As I said before, if one of my children were being pressured by a friend, boyfriend/girlfriend, or employer to sign a form that they were assured was pointless, although objectionable to my child, and when they refused to sign it that person or organization put enormous pressure on them to sign it (a law suit and fines are enormous pressure), I would tell them not to sign it at any cost.

Nobody pressure you to sign a pointless form, which means that you are being lied to.

Over at Patterico’s, commenter Walter Cronanty explains the purpose of the (likely illegal and unconstitutional) ‘certification’ form for the IRS:

This is meant to silence critics. Remember the stories where business owners would say: “I’m not hiring [or I’m cutting hours/laying off people] because of Obamacare.” No more such stories, or they’ll be prosecuted for perjury.
Remember the stories from various news outlets/think tanks about how many jobs were lost because of Obamacare? No more – some Obama flack will say: “We’ve got sworn statements from businesses that this did not happen!”

Food for thought, my blog-friends.

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Filed under Employer Mandate, Law, ObamaCare

ObamaCare prediction

The Obama Administration has announced a delay of the “tax” on employers who do not provide their employees with health insurance.   The tax was supposed to take place in 2014, just before the midterm elections; it will be delayed until after November, 2014, so that the electorate will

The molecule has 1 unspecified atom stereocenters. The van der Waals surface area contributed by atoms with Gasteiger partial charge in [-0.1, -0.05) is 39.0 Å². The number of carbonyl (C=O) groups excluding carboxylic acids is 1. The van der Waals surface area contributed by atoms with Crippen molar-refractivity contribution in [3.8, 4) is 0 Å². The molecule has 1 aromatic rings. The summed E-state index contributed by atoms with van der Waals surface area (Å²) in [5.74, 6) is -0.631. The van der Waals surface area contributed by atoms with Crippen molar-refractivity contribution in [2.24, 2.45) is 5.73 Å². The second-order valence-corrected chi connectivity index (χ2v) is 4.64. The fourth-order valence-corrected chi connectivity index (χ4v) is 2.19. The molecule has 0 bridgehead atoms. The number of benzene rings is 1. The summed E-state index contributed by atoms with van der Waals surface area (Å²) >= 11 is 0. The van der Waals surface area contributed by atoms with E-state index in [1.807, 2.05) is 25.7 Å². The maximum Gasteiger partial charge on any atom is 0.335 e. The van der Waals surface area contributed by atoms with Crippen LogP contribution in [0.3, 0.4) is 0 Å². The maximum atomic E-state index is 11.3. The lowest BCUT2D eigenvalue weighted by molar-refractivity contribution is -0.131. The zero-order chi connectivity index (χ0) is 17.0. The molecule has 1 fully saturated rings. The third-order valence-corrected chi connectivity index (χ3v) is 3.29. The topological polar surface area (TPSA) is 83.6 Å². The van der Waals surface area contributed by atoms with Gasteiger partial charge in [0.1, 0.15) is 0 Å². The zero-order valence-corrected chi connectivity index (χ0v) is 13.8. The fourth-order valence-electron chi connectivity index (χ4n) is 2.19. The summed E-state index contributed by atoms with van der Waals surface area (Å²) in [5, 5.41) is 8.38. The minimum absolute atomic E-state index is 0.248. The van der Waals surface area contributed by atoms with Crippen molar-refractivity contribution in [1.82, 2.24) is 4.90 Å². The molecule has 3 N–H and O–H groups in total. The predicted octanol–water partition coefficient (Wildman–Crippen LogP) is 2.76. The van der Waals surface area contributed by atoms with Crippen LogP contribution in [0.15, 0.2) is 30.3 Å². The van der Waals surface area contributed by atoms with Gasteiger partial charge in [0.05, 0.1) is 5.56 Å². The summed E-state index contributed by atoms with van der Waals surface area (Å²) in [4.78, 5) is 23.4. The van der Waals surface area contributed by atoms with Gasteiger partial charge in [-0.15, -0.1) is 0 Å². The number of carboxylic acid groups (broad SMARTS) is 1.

Before anyone gets too excited, this was the point all along.  We needed “government accounting” to make this law “budget neutral”: ten years of revenue, six years of payments, and the CBO would score it as “budget neutral” over the maximum period that they may look at (i.e. ten years).  The second benefit to the delay is to ensure that the pain would come after the 2012 elections: either Obama would be firmly ensconced in the White House, or Mitt Romney would have taken the blame.  Likewise, the benefits were doled out immediately before the election: in August 2012, insurance companies were forced to send rebate checks to their customers and were forced to say that it was because of ObamaCare.

This latest round of politicking over ObamaCare is more of the same.  Low-information voters (which should be an oxymoron) get checks in the mail, government bennies, and not much pain – so they think ObamaCare is great.  The Administration does not want them to sit in front of employers in 2014 and be told, “We only hire for a maximum of 29 hours a week.  We would love to take you on full-time, but we can’t afford ObamaCare.”